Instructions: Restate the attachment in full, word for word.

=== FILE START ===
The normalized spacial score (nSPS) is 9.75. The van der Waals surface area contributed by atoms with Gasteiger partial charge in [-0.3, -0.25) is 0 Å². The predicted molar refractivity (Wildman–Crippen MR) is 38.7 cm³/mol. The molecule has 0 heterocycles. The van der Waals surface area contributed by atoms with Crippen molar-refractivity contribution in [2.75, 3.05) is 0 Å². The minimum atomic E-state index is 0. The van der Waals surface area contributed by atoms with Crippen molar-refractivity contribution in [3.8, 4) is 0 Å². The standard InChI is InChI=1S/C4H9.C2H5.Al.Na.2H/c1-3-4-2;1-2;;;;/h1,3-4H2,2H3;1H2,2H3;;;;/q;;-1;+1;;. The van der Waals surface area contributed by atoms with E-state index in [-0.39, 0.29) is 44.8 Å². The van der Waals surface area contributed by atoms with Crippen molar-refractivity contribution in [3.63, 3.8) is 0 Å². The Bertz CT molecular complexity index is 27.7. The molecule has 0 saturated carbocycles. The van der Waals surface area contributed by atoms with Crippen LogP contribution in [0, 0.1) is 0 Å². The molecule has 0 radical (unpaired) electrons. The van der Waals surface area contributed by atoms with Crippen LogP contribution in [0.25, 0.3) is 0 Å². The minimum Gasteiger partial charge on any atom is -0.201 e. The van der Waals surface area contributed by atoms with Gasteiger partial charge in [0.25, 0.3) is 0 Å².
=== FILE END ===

The normalized spacial score (nSPS) is 9.75. The van der Waals surface area contributed by atoms with Gasteiger partial charge in [-0.3, -0.25) is 0 Å². The predicted molar refractivity (Wildman–Crippen MR) is 38.7 cm³/mol. The molecule has 0 heterocycles. The van der Waals surface area contributed by atoms with Crippen molar-refractivity contribution in [2.75, 3.05) is 0 Å². The minimum atomic E-state index is 0. The van der Waals surface area contributed by atoms with Crippen molar-refractivity contribution in [3.8, 4) is 0 Å². The standard InChI is InChI=1S/C4H9.C2H5.Al.Na.2H/c1-3-4-2;1-2;;;;/h1,3-4H2,2H3;1H2,2H3;;;;/q;;-1;+1;;. The van der Waals surface area contributed by atoms with E-state index in [-0.39, 0.29) is 44.8 Å². The van der Waals surface area contributed by atoms with Crippen molar-refractivity contribution in [3.63, 3.8) is 0 Å². The Bertz CT molecular complexity index is 27.7. The molecule has 0 saturated carbocycles. The van der Waals surface area contributed by atoms with Crippen LogP contribution in [0, 0.1) is 0 Å². The molecule has 0 radical (unpaired) electrons. The van der Waals surface area contributed by atoms with Crippen LogP contribution in [0.25, 0.3) is 0 Å². The minimum Gasteiger partial charge on any atom is -0.201 e. The van der Waals surface area contributed by atoms with Gasteiger partial charge in [0.25, 0.3) is 0 Å².